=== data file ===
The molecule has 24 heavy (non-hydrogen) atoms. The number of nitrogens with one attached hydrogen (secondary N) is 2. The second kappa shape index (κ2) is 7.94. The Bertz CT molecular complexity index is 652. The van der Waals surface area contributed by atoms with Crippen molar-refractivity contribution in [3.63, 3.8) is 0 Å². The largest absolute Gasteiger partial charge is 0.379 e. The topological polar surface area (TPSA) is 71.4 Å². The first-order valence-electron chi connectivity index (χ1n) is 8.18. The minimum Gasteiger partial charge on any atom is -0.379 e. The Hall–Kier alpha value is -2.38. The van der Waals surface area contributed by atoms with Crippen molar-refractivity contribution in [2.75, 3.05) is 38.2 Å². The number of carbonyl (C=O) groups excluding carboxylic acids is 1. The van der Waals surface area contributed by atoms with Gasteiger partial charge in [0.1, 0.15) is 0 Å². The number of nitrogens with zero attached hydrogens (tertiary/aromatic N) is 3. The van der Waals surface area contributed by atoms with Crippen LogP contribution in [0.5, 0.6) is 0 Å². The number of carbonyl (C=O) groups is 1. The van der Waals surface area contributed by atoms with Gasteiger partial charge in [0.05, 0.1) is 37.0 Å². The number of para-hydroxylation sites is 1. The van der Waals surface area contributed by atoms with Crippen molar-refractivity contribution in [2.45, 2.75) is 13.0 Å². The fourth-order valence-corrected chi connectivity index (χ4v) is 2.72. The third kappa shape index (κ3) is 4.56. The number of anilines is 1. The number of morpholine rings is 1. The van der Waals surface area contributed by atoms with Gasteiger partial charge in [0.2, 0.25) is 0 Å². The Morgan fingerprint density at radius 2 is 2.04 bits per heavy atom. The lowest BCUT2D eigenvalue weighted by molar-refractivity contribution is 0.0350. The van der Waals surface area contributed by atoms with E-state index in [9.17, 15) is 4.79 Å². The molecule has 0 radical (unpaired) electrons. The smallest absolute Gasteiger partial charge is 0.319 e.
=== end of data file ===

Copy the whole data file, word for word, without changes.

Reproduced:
The molecule has 24 heavy (non-hydrogen) atoms. The number of nitrogens with one attached hydrogen (secondary N) is 2. The second kappa shape index (κ2) is 7.94. The Bertz CT molecular complexity index is 652. The van der Waals surface area contributed by atoms with Crippen molar-refractivity contribution in [3.63, 3.8) is 0 Å². The largest absolute Gasteiger partial charge is 0.379 e. The topological polar surface area (TPSA) is 71.4 Å². The first-order valence-electron chi connectivity index (χ1n) is 8.18. The minimum Gasteiger partial charge on any atom is -0.379 e. The Hall–Kier alpha value is -2.38. The van der Waals surface area contributed by atoms with Crippen molar-refractivity contribution in [2.75, 3.05) is 38.2 Å². The number of carbonyl (C=O) groups excluding carboxylic acids is 1. The van der Waals surface area contributed by atoms with Gasteiger partial charge in [0.1, 0.15) is 0 Å². The number of nitrogens with zero attached hydrogens (tertiary/aromatic N) is 3. The van der Waals surface area contributed by atoms with Crippen LogP contribution in [0.5, 0.6) is 0 Å². The number of carbonyl (C=O) groups is 1. The van der Waals surface area contributed by atoms with Gasteiger partial charge in [0.05, 0.1) is 37.0 Å². The number of para-hydroxylation sites is 1. The van der Waals surface area contributed by atoms with Crippen molar-refractivity contribution in [2.45, 2.75) is 13.0 Å². The fourth-order valence-corrected chi connectivity index (χ4v) is 2.72. The third kappa shape index (κ3) is 4.56. The number of anilines is 1. The number of morpholine rings is 1. The van der Waals surface area contributed by atoms with Gasteiger partial charge in [0.2, 0.25) is 0 Å². The Morgan fingerprint density at radius 2 is 2.04 bits per heavy atom. The lowest BCUT2D eigenvalue weighted by molar-refractivity contribution is 0.0350. The van der Waals surface area contributed by atoms with E-state index in [9.17, 15) is 4.79 Å². The molecule has 0 radical (unpaired) electrons. The smallest absolute Gasteiger partial charge is 0.319 e.